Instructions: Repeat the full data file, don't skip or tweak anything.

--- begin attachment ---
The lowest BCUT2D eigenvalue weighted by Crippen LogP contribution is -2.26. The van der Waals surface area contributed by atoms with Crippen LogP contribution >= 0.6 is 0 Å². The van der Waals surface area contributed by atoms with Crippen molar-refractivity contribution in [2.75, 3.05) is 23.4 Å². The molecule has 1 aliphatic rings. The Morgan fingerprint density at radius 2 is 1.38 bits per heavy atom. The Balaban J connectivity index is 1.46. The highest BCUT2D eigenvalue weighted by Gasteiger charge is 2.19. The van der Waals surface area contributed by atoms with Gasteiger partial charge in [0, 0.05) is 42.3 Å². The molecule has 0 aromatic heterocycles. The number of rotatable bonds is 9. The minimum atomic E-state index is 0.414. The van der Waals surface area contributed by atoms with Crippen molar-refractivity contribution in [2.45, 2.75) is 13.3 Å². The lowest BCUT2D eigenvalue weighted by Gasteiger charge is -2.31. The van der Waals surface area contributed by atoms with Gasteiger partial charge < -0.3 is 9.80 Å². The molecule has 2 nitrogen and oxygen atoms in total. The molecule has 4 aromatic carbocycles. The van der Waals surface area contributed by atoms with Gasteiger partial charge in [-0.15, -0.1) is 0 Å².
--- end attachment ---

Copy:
The lowest BCUT2D eigenvalue weighted by Crippen LogP contribution is -2.26. The van der Waals surface area contributed by atoms with Crippen LogP contribution >= 0.6 is 0 Å². The van der Waals surface area contributed by atoms with Crippen molar-refractivity contribution in [2.75, 3.05) is 23.4 Å². The molecule has 1 aliphatic rings. The Morgan fingerprint density at radius 2 is 1.38 bits per heavy atom. The Balaban J connectivity index is 1.46. The highest BCUT2D eigenvalue weighted by Gasteiger charge is 2.19. The van der Waals surface area contributed by atoms with Gasteiger partial charge in [0, 0.05) is 42.3 Å². The molecule has 0 aromatic heterocycles. The number of rotatable bonds is 9. The minimum atomic E-state index is 0.414. The van der Waals surface area contributed by atoms with Crippen molar-refractivity contribution in [2.45, 2.75) is 13.3 Å². The lowest BCUT2D eigenvalue weighted by Gasteiger charge is -2.31. The van der Waals surface area contributed by atoms with Gasteiger partial charge < -0.3 is 9.80 Å². The molecule has 2 nitrogen and oxygen atoms in total. The molecule has 4 aromatic carbocycles. The van der Waals surface area contributed by atoms with Gasteiger partial charge in [-0.15, -0.1) is 0 Å².